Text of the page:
Haddin and Symonds shine in Australia’s 84 Run Win over India
India vs Australia 2nd ODI, Kochi
Australia 306 for 6 (Haddin 87*, Symonds 87, Hayden 75, Sreesanth 3-67) beat India 222 (Dhoni 58, Hogg 3-40) by 84 runs
Australia rightly claimed the 1-0 lead that they had threatened during Saturday’s washed-out series opener at Bangalore, by dominating their authority over India with an 84-run victory that was achieved even in the absence of their Captain Ricky Ponting. Mahendra Singh Dhoni put the Australians in to bat in the hope of exploiting the wet conditions present in the ground due to overnight rainfall, but as the sun dried out the pitch and its surrounding area, India’s hopes also quickly evaporated as first, Australia amassed a total of 306 for 6, then prised out 10 Indian wickets with clinical efficiency.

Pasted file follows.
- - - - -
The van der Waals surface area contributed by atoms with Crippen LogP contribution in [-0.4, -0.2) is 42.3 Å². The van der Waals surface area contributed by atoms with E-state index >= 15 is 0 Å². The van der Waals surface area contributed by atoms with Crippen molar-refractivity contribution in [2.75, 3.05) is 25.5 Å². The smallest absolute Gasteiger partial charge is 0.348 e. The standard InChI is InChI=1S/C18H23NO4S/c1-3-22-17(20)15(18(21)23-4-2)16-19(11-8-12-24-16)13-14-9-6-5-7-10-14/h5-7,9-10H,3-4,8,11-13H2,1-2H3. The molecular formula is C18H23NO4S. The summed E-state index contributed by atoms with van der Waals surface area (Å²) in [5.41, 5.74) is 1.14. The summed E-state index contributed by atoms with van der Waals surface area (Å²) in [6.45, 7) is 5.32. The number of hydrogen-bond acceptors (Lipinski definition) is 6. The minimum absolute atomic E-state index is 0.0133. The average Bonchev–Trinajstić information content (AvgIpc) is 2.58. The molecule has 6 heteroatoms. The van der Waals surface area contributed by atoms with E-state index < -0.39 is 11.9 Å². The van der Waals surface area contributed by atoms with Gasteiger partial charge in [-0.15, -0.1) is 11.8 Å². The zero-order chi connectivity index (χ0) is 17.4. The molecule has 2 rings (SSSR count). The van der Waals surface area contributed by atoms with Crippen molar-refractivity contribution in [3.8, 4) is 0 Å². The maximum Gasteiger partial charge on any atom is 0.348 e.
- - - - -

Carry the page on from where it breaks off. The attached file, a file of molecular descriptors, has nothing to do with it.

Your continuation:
With all the rain in the past few days in Kochi, the decision at the toss was always going to be an important one but Dhoni’s decision to bowl first, having chosen to play two spinners and to leave out a medium-pacer, proved to be a gamble of sorts on the weather intervening. That said, it seemed to be working as planned when Australia were reduced to 8 for 2, with their standing Captain Adam Gilchrist back in the pavilion without opening his account
Adam Gilchrist was dismissed for a duck as he was out by edging a Zaheer Khan ball straight to Sachin Tendulkar at first slip. Brad Hodge then played a forcing shot off Sreesanth and nicked to the keeper & Indian Captain Dhoni who completed a regulation catch, getting the Kochi crowd roaring in frenzy as the local boy had scalped a wicket. India were pumped up, but they would have known that only days ago in the 1st ODI at Bangalore that Australia recovered from 90 for 4 to post a total of more than 300.